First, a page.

In another apparent blow to the Commonwealth Director of Public Prosecutions, the High Court justices indicated that they did not regard the activities of Australian officials in the Moti affair exempt from scrutiny under the “act of state doctrine”, which holds that executive action overseas is not subject to domestic judicial review. Justice William Gummow noted that the act of state doctrine had not “poked its head up” in previous cases concerning unlawful removals. Justice Kenneth Hayne added that the need to assess such removals “by reference to the law of the jurisdiction from which the removal occurred” seemed to “deny any engagement of some act of state or broader concept.”
Barker then forcefully challenged the finding issued by the Queensland Supreme Court that Australian officials had “rigorously abstained from expressing any view on what the Solomon Islands government proposed”, before Moti’s removal. He argued that this was “simply contra to the evidence—there was no rigorous abstention at all, there was active involvement.”
Moti’s counsel cited an email sent by AFP agent Peter Bond from Honiara on December 24, 2007, three days before Moti’s removal, to a colleague in Canberra. Bond reported that deportation was soon expected, but added “I think it’s still too early to celebrate just yet.” He explained: “The [Deportation] Act clearly sets out that the deportee has seven days to appeal the ‘Order’… I can still see this bogging down in court.” Bond then received a reply: “thanks for a job...almost very well done.”
Barker told the High Court: “the ‘job’ was to get Moti on the aeroplane to Brisbane, and they knew it was illegal because they knew of the seven-day period.”
Moti’s counsel continued that on the day of Moti’s removal from the Solomons, agent Bond advised the country’s police commissioner that the “deportation” was legal, despite knowing that was untrue. “Mr Bond was actively involving himself in the process of deportation,” Barker told the court. “What business did he have of passing on legal advice to the Solomon Islands’ commissioner of police, particularly when he knew it was wrong? … He was not rigorously abstaining and standing back letting events unfold, he was taking part in them.”
Moti’s counsel also highlighted the testimony of a Solomons’ police officer, who said that shortly before Moti was forcibly removed from his residence, Bond instructed him to “do it quickly, because the plane will be waiting.” The Queensland Supreme Court concluded that the exchange was a “casual conversation.” Barker asked the High Court to overturn this finding.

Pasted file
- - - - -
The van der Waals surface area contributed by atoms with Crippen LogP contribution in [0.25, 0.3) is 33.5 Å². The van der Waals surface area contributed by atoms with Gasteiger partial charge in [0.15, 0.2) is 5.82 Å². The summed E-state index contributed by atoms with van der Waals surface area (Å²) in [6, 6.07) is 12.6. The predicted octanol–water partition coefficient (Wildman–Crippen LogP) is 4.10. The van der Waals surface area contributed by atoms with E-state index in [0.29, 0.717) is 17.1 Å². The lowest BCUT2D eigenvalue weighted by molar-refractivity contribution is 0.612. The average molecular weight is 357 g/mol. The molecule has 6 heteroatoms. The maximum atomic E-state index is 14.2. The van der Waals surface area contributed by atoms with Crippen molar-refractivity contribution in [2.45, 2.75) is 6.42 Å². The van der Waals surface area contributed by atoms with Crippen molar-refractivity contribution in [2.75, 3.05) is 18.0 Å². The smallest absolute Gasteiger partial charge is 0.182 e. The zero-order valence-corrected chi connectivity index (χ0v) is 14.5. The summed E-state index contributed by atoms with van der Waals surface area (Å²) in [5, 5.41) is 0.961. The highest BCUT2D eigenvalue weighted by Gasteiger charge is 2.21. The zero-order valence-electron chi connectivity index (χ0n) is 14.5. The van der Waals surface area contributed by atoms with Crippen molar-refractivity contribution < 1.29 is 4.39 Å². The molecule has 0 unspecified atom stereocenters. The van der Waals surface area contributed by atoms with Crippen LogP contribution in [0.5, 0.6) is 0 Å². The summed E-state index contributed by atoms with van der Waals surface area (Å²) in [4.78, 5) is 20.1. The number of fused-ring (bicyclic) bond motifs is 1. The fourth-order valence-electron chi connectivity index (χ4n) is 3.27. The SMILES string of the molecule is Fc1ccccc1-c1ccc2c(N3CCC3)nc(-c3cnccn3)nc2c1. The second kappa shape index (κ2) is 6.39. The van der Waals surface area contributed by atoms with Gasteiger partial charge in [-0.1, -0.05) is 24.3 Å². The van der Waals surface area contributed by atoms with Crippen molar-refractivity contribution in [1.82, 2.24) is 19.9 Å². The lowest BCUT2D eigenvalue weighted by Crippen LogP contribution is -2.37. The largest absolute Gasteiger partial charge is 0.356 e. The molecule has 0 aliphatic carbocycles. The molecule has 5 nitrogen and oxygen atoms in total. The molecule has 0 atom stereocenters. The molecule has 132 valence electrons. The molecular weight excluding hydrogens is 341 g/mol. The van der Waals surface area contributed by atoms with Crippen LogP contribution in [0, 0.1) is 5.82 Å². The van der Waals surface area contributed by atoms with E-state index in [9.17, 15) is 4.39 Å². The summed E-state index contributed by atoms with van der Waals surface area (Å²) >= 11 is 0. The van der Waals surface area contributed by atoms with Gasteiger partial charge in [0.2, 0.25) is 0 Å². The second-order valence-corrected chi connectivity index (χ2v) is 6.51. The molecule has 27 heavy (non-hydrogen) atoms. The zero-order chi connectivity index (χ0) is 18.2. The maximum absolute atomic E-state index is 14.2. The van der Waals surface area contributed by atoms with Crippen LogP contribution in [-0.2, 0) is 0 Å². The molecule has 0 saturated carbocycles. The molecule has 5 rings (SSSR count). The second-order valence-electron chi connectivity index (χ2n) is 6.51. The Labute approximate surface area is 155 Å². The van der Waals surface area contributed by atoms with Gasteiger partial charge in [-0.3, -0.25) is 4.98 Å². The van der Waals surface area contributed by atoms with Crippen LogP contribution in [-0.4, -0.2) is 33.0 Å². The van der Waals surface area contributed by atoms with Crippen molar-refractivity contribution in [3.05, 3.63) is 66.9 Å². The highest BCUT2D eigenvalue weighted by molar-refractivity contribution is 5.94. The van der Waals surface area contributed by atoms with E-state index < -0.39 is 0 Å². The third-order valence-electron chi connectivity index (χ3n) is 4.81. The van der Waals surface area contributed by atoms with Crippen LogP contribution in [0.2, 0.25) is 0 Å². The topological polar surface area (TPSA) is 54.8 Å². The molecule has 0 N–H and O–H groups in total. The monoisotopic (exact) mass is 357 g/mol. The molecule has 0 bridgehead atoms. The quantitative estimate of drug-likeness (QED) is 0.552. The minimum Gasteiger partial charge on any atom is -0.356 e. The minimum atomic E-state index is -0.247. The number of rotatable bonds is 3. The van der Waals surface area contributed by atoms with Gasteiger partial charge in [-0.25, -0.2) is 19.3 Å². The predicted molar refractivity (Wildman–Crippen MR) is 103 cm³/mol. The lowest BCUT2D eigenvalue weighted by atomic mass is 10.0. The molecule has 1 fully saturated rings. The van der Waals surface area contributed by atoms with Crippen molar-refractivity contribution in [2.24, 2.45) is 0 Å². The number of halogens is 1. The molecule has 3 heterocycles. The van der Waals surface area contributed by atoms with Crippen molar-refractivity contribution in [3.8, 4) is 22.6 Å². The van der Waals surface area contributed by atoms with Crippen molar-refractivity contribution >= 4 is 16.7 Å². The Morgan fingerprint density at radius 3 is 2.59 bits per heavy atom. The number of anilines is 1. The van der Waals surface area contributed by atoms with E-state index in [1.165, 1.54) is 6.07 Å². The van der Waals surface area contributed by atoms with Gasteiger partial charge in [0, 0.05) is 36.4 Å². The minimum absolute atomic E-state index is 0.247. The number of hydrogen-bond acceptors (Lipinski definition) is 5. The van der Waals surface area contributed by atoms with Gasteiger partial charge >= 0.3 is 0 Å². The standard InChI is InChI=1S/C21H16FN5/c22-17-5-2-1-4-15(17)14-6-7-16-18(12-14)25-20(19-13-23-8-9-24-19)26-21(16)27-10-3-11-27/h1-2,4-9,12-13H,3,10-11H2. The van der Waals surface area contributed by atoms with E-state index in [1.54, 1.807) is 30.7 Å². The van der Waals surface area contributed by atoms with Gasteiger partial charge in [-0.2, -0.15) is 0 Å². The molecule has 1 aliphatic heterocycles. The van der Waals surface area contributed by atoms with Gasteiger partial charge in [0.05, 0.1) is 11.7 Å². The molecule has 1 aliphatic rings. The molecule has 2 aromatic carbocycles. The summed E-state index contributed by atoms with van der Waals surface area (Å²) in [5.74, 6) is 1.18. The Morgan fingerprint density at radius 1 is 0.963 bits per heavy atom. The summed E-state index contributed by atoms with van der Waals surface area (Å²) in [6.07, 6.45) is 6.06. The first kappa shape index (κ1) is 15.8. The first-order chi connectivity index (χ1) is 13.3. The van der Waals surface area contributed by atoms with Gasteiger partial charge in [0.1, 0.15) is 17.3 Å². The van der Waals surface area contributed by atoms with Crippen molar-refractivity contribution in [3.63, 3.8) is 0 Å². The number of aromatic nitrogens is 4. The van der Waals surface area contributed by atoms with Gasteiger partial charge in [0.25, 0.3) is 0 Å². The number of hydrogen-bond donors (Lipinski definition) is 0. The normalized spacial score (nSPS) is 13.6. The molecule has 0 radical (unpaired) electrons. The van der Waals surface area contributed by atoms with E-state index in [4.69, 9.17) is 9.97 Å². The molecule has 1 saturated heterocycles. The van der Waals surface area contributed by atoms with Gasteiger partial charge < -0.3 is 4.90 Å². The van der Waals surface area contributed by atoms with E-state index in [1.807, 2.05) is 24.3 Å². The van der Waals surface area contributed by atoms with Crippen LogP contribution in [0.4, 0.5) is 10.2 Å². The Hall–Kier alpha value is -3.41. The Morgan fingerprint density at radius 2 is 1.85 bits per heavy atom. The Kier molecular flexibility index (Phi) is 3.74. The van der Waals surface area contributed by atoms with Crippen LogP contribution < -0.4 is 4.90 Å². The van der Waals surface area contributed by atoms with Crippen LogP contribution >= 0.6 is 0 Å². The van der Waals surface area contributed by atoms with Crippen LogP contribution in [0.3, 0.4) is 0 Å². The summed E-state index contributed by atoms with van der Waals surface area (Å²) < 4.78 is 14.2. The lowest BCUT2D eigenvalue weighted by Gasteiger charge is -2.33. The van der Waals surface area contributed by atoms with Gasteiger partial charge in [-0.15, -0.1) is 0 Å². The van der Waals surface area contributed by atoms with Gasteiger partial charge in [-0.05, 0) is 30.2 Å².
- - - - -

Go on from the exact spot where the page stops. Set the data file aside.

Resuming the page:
Moti’s counsel pointed to the fact that Moti had been accompanied on the flight from the Solomons to Australia by two Solomons’ officials, police officer Sam Kalita and immigration officer Billy Guporo. In a lawful and regular deportation, a state simply expels the targeted individual from its territory, without specifically selecting to which neighbouring state the deportee will be sent and without deploying officials whose apparent task is to ensure the later arrest of the deportee. The presence of Kalita and Guporo, in other words, pointed to a disguised extradition.
Moreover, Moti’s counsel continued, Australian officials were actively involved in this unlawful incident. Australian authorities paid for Kalita and Guporo to stay at a Brisbane hotel after they had delivered Moti, and also covered the two men’s restaurant and alcohol expenses.
Prior to this, Australian officials in Honiara provided Kalita and Guporo with Australian visas in extraordinary circumstances. Three days before Moti’s expulsion, AFP agent Peter Bond had the two officials sign blank visa application forms. These forms were then filled in by Bond or another Australian official. Several sections were ignored—including under “health”, where applicants must divulge any serious conditions such as HIV infection. The forms were nevertheless approved on the same day they were completed, with no questions asked. Neither Kalita nor Guporo paid a processing fee.
Australia operates one of the most draconian “border protection” regimes in the world, and the approval of entry visas in this manner is unheard of. Would-be visitors to Australia from underdeveloped countries such as the Solomons are frequently refused entry on various grounds, for example if they are alleged to have insufficient money, pose a health risk, or are likely to claim refugee status. However, in the case of Kalita and Guporo, Barker noted, the “forms were not properly filled out—but it was good enough for the exercise that they were trying to accomplish.”
The High Court also heard that Australian consular officials issued travel documents to Moti to facilitate the “deportation”—without his knowledge, consent, or payment, in apparent violation of the Australian Passports Act.
Further discussion on the matter of Moti’s “deportation” or “disguised extradition” is likely to continue when the hearing resumes today. The High Court is also expected to consider the issue of the so-called witness payments made to the alleged victim’s family.